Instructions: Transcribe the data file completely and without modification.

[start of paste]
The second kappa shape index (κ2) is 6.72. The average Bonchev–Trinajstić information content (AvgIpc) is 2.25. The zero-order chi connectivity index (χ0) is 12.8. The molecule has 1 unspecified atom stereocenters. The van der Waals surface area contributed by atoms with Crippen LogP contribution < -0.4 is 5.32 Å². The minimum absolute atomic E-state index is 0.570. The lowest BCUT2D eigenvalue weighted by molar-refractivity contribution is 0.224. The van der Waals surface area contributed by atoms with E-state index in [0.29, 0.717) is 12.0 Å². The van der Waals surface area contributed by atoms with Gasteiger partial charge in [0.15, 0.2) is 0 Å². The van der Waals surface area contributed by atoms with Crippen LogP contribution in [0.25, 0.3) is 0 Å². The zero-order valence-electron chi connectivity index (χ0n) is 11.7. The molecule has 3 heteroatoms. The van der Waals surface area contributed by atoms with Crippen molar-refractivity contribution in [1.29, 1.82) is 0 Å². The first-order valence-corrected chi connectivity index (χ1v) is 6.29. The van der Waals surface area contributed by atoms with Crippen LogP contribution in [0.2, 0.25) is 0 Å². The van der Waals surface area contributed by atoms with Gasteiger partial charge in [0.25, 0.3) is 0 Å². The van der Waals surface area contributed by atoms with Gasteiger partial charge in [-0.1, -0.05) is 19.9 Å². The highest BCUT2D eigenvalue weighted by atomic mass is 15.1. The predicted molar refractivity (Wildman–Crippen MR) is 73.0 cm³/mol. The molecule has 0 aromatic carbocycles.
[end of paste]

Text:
The second kappa shape index (κ2) is 6.72. The average Bonchev–Trinajstić information content (AvgIpc) is 2.25. The zero-order chi connectivity index (χ0) is 12.8. The molecule has 1 unspecified atom stereocenters. The van der Waals surface area contributed by atoms with Crippen LogP contribution < -0.4 is 5.32 Å². The minimum absolute atomic E-state index is 0.570. The lowest BCUT2D eigenvalue weighted by molar-refractivity contribution is 0.224. The van der Waals surface area contributed by atoms with E-state index in [0.29, 0.717) is 12.0 Å². The van der Waals surface area contributed by atoms with Gasteiger partial charge in [0.15, 0.2) is 0 Å². The van der Waals surface area contributed by atoms with Crippen LogP contribution in [0.25, 0.3) is 0 Å². The zero-order valence-electron chi connectivity index (χ0n) is 11.7. The molecule has 3 heteroatoms. The van der Waals surface area contributed by atoms with Crippen molar-refractivity contribution in [1.29, 1.82) is 0 Å². The first-order valence-corrected chi connectivity index (χ1v) is 6.29. The van der Waals surface area contributed by atoms with Crippen LogP contribution in [0.2, 0.25) is 0 Å². The van der Waals surface area contributed by atoms with Gasteiger partial charge in [0.25, 0.3) is 0 Å². The van der Waals surface area contributed by atoms with Gasteiger partial charge in [-0.1, -0.05) is 19.9 Å². The highest BCUT2D eigenvalue weighted by atomic mass is 15.1. The predicted molar refractivity (Wildman–Crippen MR) is 73.0 cm³/mol. The molecule has 0 aromatic carbocycles.